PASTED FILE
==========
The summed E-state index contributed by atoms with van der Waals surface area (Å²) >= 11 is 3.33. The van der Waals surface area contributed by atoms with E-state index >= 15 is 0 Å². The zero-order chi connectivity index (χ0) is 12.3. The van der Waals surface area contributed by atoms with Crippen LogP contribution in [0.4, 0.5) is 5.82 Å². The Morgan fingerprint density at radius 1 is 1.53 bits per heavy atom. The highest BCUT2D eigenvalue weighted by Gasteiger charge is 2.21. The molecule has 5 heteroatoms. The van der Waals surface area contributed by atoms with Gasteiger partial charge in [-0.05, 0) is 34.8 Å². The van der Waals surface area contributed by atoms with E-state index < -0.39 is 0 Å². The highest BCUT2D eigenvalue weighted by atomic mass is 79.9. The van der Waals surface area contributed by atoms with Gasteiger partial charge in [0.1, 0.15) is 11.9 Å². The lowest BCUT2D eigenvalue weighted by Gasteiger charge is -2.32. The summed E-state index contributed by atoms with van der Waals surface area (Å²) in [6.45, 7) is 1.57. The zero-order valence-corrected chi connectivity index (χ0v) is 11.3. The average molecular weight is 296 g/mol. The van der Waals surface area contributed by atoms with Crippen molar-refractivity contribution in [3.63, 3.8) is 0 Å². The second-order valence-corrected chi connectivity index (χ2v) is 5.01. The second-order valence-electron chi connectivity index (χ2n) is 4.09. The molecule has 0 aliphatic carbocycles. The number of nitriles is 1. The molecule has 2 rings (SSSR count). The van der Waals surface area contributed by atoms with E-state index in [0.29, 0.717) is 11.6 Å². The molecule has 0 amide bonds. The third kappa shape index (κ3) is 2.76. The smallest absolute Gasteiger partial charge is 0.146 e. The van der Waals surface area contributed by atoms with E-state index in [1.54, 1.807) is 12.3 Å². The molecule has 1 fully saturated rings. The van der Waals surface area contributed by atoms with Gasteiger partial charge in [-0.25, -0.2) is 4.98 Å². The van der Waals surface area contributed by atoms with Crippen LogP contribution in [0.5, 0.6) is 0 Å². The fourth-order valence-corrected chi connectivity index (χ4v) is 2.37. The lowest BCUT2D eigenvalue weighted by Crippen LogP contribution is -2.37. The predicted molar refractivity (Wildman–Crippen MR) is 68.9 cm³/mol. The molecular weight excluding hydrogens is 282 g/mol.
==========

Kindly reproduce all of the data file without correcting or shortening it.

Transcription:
The summed E-state index contributed by atoms with van der Waals surface area (Å²) >= 11 is 3.33. The van der Waals surface area contributed by atoms with E-state index >= 15 is 0 Å². The zero-order chi connectivity index (χ0) is 12.3. The van der Waals surface area contributed by atoms with Crippen LogP contribution in [0.4, 0.5) is 5.82 Å². The Morgan fingerprint density at radius 1 is 1.53 bits per heavy atom. The highest BCUT2D eigenvalue weighted by Gasteiger charge is 2.21. The molecule has 5 heteroatoms. The van der Waals surface area contributed by atoms with Gasteiger partial charge in [-0.05, 0) is 34.8 Å². The van der Waals surface area contributed by atoms with E-state index < -0.39 is 0 Å². The highest BCUT2D eigenvalue weighted by atomic mass is 79.9. The van der Waals surface area contributed by atoms with Gasteiger partial charge in [0.1, 0.15) is 11.9 Å². The lowest BCUT2D eigenvalue weighted by Gasteiger charge is -2.32. The summed E-state index contributed by atoms with van der Waals surface area (Å²) in [6.45, 7) is 1.57. The zero-order valence-corrected chi connectivity index (χ0v) is 11.3. The average molecular weight is 296 g/mol. The van der Waals surface area contributed by atoms with Crippen molar-refractivity contribution in [3.63, 3.8) is 0 Å². The second-order valence-corrected chi connectivity index (χ2v) is 5.01. The second-order valence-electron chi connectivity index (χ2n) is 4.09. The molecule has 0 aliphatic carbocycles. The number of nitriles is 1. The molecule has 2 rings (SSSR count). The van der Waals surface area contributed by atoms with E-state index in [0.29, 0.717) is 11.6 Å². The molecule has 0 amide bonds. The third kappa shape index (κ3) is 2.76. The smallest absolute Gasteiger partial charge is 0.146 e. The van der Waals surface area contributed by atoms with E-state index in [1.54, 1.807) is 12.3 Å². The molecule has 1 fully saturated rings. The van der Waals surface area contributed by atoms with Gasteiger partial charge in [-0.25, -0.2) is 4.98 Å². The van der Waals surface area contributed by atoms with Crippen LogP contribution in [0.5, 0.6) is 0 Å². The fourth-order valence-corrected chi connectivity index (χ4v) is 2.37. The lowest BCUT2D eigenvalue weighted by Crippen LogP contribution is -2.37. The predicted molar refractivity (Wildman–Crippen MR) is 68.9 cm³/mol. The molecular weight excluding hydrogens is 282 g/mol.